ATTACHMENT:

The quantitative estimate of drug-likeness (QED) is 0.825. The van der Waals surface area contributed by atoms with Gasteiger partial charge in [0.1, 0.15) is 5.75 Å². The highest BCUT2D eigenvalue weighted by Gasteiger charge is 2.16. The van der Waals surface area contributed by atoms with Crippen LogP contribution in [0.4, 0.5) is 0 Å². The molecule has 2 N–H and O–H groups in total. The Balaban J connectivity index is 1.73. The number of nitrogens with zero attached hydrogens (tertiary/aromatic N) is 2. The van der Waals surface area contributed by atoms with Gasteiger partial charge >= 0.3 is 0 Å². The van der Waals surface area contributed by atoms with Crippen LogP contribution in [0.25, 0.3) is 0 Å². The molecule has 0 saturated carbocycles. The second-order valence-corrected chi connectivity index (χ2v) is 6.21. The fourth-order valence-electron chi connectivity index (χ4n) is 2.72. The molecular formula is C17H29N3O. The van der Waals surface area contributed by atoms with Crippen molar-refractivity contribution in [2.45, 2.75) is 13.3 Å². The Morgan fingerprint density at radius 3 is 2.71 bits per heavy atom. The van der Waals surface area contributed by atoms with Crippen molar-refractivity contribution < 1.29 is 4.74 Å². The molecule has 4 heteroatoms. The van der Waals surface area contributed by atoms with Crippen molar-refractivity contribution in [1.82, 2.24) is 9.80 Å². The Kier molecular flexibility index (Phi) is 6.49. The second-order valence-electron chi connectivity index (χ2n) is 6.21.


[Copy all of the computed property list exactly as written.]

The quantitative estimate of drug-likeness (QED) is 0.825. The van der Waals surface area contributed by atoms with Gasteiger partial charge in [0.1, 0.15) is 5.75 Å². The highest BCUT2D eigenvalue weighted by Gasteiger charge is 2.16. The van der Waals surface area contributed by atoms with Crippen LogP contribution in [0.4, 0.5) is 0 Å². The molecule has 2 N–H and O–H groups in total. The Balaban J connectivity index is 1.73. The number of nitrogens with zero attached hydrogens (tertiary/aromatic N) is 2. The van der Waals surface area contributed by atoms with Gasteiger partial charge >= 0.3 is 0 Å². The van der Waals surface area contributed by atoms with Crippen LogP contribution in [0.25, 0.3) is 0 Å². The molecule has 0 saturated carbocycles. The second-order valence-corrected chi connectivity index (χ2v) is 6.21. The fourth-order valence-electron chi connectivity index (χ4n) is 2.72. The molecular formula is C17H29N3O. The van der Waals surface area contributed by atoms with Crippen molar-refractivity contribution in [2.45, 2.75) is 13.3 Å². The Morgan fingerprint density at radius 3 is 2.71 bits per heavy atom. The van der Waals surface area contributed by atoms with Crippen molar-refractivity contribution < 1.29 is 4.74 Å². The molecule has 4 heteroatoms. The van der Waals surface area contributed by atoms with Crippen molar-refractivity contribution in [1.82, 2.24) is 9.80 Å². The Kier molecular flexibility index (Phi) is 6.49. The second-order valence-electron chi connectivity index (χ2n) is 6.21.